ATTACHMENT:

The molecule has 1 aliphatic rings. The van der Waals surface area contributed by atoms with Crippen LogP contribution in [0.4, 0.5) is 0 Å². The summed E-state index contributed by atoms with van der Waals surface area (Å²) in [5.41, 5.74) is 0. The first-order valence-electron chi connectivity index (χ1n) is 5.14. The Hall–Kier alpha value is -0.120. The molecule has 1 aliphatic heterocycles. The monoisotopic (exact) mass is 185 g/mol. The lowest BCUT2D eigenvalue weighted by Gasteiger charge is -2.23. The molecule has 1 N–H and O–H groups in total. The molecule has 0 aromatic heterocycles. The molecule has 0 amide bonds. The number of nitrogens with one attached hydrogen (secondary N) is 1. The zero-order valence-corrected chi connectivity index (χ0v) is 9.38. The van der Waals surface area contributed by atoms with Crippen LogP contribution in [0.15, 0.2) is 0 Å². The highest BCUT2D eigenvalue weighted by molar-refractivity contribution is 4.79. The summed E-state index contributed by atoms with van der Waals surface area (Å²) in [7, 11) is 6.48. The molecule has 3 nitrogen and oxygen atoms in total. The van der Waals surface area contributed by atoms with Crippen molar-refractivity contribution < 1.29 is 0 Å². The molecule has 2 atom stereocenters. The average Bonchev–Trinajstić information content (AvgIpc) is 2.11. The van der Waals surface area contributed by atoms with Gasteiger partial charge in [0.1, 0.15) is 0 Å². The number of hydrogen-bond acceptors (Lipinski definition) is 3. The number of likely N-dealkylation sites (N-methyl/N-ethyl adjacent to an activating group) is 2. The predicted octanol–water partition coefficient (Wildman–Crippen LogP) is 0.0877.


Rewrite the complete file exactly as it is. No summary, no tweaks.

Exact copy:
The molecule has 1 aliphatic rings. The van der Waals surface area contributed by atoms with Crippen LogP contribution in [0.4, 0.5) is 0 Å². The summed E-state index contributed by atoms with van der Waals surface area (Å²) in [5.41, 5.74) is 0. The first-order valence-electron chi connectivity index (χ1n) is 5.14. The Hall–Kier alpha value is -0.120. The molecule has 1 aliphatic heterocycles. The monoisotopic (exact) mass is 185 g/mol. The lowest BCUT2D eigenvalue weighted by Gasteiger charge is -2.23. The molecule has 1 N–H and O–H groups in total. The molecule has 0 aromatic heterocycles. The molecule has 0 amide bonds. The number of nitrogens with one attached hydrogen (secondary N) is 1. The zero-order valence-corrected chi connectivity index (χ0v) is 9.38. The van der Waals surface area contributed by atoms with Crippen LogP contribution in [0.15, 0.2) is 0 Å². The highest BCUT2D eigenvalue weighted by molar-refractivity contribution is 4.79. The summed E-state index contributed by atoms with van der Waals surface area (Å²) in [7, 11) is 6.48. The molecule has 3 nitrogen and oxygen atoms in total. The van der Waals surface area contributed by atoms with Crippen molar-refractivity contribution < 1.29 is 0 Å². The molecule has 2 atom stereocenters. The average Bonchev–Trinajstić information content (AvgIpc) is 2.11. The van der Waals surface area contributed by atoms with Gasteiger partial charge in [0.1, 0.15) is 0 Å². The number of hydrogen-bond acceptors (Lipinski definition) is 3. The number of likely N-dealkylation sites (N-methyl/N-ethyl adjacent to an activating group) is 2. The predicted octanol–water partition coefficient (Wildman–Crippen LogP) is 0.0877.